Student Shot by Robber Finds College a Caring Place
The gunman who shot Julio Soto did much more than leave the Cal State Dominguez Hills senior partially blind. He came close to shattering a dream, one that Soto had held close for many years, and one that had finally seemed within reach.
Shot in the face at an automated teller machine during an attempted robbery in September, Soto was left partially blind and out of work, without enough money to afford new eyeglasses.
His dream of beginning his clinical year as a medical technologist next summer seemed shattered.
But that was before a group of classmates pitched in to raise Soto’s tuition and other expenses. And now, thanks to the efforts of two science clubs and their “Let’s Help Julio” campaign, about $1,800 of the $3,000 needed to keep Soto on track for graduation in 1993 has been raised.
“It’s a very horrible story in one sense, but a very heartwarming one too,” said Sofia Pappatheodorou, faculty adviser to the Science Society student organization. “There is a legitimate need here. If we could put out a little bit, we could make a real difference in his life.”
Soto, who lives in Los Angeles, was in his car at an automated teller in Long Beach when was approached by three youths. Without a word, one them pulled a handgun. The gun misfired, but as Soto attempted to drive off, the youth pulled the trigger again. This time a bullet struck Soto in the left side of his face.
The gunman has not been apprehended. Soto fears retribution for talking about the incident, and asks that his photograph not be published. He has returned to school, but briefly considered dropping his rigorous load of science classes.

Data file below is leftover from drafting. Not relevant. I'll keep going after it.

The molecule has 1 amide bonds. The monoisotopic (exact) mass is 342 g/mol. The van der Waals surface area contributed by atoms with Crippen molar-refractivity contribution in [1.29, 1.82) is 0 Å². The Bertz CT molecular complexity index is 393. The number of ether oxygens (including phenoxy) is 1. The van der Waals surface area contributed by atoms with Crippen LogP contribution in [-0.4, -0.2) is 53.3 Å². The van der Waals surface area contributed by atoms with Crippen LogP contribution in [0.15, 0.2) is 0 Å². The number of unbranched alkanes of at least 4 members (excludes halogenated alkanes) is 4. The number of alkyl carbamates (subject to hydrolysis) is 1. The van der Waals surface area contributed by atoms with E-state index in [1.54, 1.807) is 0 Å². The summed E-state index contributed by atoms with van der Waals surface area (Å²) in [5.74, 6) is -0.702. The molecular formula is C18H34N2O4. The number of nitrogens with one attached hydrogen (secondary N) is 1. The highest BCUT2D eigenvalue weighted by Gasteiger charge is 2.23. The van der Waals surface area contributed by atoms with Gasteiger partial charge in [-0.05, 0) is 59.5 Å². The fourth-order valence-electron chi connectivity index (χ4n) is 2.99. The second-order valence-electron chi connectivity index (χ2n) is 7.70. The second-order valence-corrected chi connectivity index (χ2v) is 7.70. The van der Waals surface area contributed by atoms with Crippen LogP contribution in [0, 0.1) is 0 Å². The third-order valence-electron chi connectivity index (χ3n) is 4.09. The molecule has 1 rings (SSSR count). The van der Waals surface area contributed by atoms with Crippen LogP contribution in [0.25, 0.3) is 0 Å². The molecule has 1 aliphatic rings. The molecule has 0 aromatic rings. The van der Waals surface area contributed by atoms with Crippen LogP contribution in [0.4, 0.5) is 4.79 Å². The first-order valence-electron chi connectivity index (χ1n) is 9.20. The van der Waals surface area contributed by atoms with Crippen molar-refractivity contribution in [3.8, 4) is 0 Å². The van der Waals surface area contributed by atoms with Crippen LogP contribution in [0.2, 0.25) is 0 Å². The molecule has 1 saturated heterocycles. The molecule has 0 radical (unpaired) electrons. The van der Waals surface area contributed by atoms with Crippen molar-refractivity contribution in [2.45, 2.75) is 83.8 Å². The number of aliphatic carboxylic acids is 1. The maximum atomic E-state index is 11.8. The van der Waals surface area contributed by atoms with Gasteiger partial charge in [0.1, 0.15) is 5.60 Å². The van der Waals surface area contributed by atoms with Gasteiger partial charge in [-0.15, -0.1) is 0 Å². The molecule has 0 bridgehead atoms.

“I had a pretty active life,” said Soto, 28. “I used to work every day and go to school full time. After this happened, my first reaction was, ‘There goes everything.’ ”
A native of Guatemala who has no family in the United States, Soto faces an array of medical bills from reconstructive surgery and related expenses.
His predicament has captured the attention of faculty and students on the small, tightly knit campus, Pappatheodorou said. When the Science Society and Clinical Sciences student clubs heard about the incident, the groups hoped to raise $300 to pay for Soto’s new glasses. But the drive snowballed, and donations poured in.
A member of both science groups, Soto called the response “incredible.” Classmates visited him at Long Beach Memorial Hospital, where he was hospitalized for a week after the shooting, and they taped class lectures for him.
Clinical science professor James Welch welcomed Soto into his home during his recovery. In addition to bake sales and other fund-raisers, the student groups have plastered the campus with flyers about the drive.
“He’s worth helping,” Pappatheodorou said of Soto, who was a student in her organic chemistry class last semester. “He’s back in school and facing his responsibilities with such courage. . . . We want Julio to know that there are many more who love him than want to kill him.”
Shefaraz Patel, president of the Clinical Sciences club, said students in the same major form close friendships while in school.
“The classes he’s taking are very difficult,” Patel said. “Therefore, it is essential that he get that special help.”
Soto, who smiles easily, is taking two science courses and laboratory classes. He is planning to enroll in another science course during winter break to keep on track for his clinical training next summer, required for a bachelor’s degree in clinical science.
“I’m fortunate to be at a campus where everybody cares,” he said.